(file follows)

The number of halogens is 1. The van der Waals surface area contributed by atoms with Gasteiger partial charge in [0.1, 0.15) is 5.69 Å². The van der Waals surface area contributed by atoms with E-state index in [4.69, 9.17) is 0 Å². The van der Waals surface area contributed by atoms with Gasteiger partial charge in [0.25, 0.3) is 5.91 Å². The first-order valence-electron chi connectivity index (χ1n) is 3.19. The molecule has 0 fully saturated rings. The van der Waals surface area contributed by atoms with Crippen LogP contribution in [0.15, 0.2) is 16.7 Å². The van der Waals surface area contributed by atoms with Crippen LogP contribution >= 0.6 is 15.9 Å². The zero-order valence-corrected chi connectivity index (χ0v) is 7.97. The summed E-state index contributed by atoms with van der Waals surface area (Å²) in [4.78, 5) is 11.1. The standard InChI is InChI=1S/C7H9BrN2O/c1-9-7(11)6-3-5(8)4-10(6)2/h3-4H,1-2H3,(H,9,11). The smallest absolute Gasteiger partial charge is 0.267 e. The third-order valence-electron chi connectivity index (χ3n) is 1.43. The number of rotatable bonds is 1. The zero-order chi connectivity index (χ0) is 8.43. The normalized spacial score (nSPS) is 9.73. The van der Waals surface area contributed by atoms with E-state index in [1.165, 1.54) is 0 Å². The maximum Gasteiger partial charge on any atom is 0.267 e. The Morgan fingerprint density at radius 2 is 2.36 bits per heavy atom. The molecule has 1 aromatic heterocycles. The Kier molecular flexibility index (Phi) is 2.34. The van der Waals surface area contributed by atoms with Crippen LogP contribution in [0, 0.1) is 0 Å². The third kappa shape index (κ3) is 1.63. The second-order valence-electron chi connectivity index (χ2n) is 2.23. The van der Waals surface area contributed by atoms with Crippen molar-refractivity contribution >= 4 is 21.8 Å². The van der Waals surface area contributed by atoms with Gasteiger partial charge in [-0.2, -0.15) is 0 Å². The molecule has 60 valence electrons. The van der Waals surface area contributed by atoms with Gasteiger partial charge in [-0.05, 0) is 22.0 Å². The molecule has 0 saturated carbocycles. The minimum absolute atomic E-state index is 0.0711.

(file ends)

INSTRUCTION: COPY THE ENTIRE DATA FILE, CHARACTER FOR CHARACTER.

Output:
The number of halogens is 1. The van der Waals surface area contributed by atoms with Gasteiger partial charge in [0.1, 0.15) is 5.69 Å². The van der Waals surface area contributed by atoms with E-state index in [4.69, 9.17) is 0 Å². The van der Waals surface area contributed by atoms with Gasteiger partial charge in [0.25, 0.3) is 5.91 Å². The first-order valence-electron chi connectivity index (χ1n) is 3.19. The molecule has 0 fully saturated rings. The van der Waals surface area contributed by atoms with Crippen LogP contribution in [0.15, 0.2) is 16.7 Å². The van der Waals surface area contributed by atoms with Crippen LogP contribution >= 0.6 is 15.9 Å². The zero-order valence-corrected chi connectivity index (χ0v) is 7.97. The summed E-state index contributed by atoms with van der Waals surface area (Å²) in [4.78, 5) is 11.1. The standard InChI is InChI=1S/C7H9BrN2O/c1-9-7(11)6-3-5(8)4-10(6)2/h3-4H,1-2H3,(H,9,11). The smallest absolute Gasteiger partial charge is 0.267 e. The third-order valence-electron chi connectivity index (χ3n) is 1.43. The number of rotatable bonds is 1. The zero-order chi connectivity index (χ0) is 8.43. The normalized spacial score (nSPS) is 9.73. The van der Waals surface area contributed by atoms with E-state index in [1.165, 1.54) is 0 Å². The maximum Gasteiger partial charge on any atom is 0.267 e. The Morgan fingerprint density at radius 2 is 2.36 bits per heavy atom. The molecule has 1 aromatic heterocycles. The Kier molecular flexibility index (Phi) is 2.34. The van der Waals surface area contributed by atoms with Crippen LogP contribution in [0, 0.1) is 0 Å². The third kappa shape index (κ3) is 1.63. The second-order valence-electron chi connectivity index (χ2n) is 2.23. The van der Waals surface area contributed by atoms with Crippen molar-refractivity contribution >= 4 is 21.8 Å². The van der Waals surface area contributed by atoms with Gasteiger partial charge in [-0.2, -0.15) is 0 Å². The molecule has 60 valence electrons. The van der Waals surface area contributed by atoms with Gasteiger partial charge in [-0.05, 0) is 22.0 Å². The molecule has 0 saturated carbocycles. The minimum absolute atomic E-state index is 0.0711.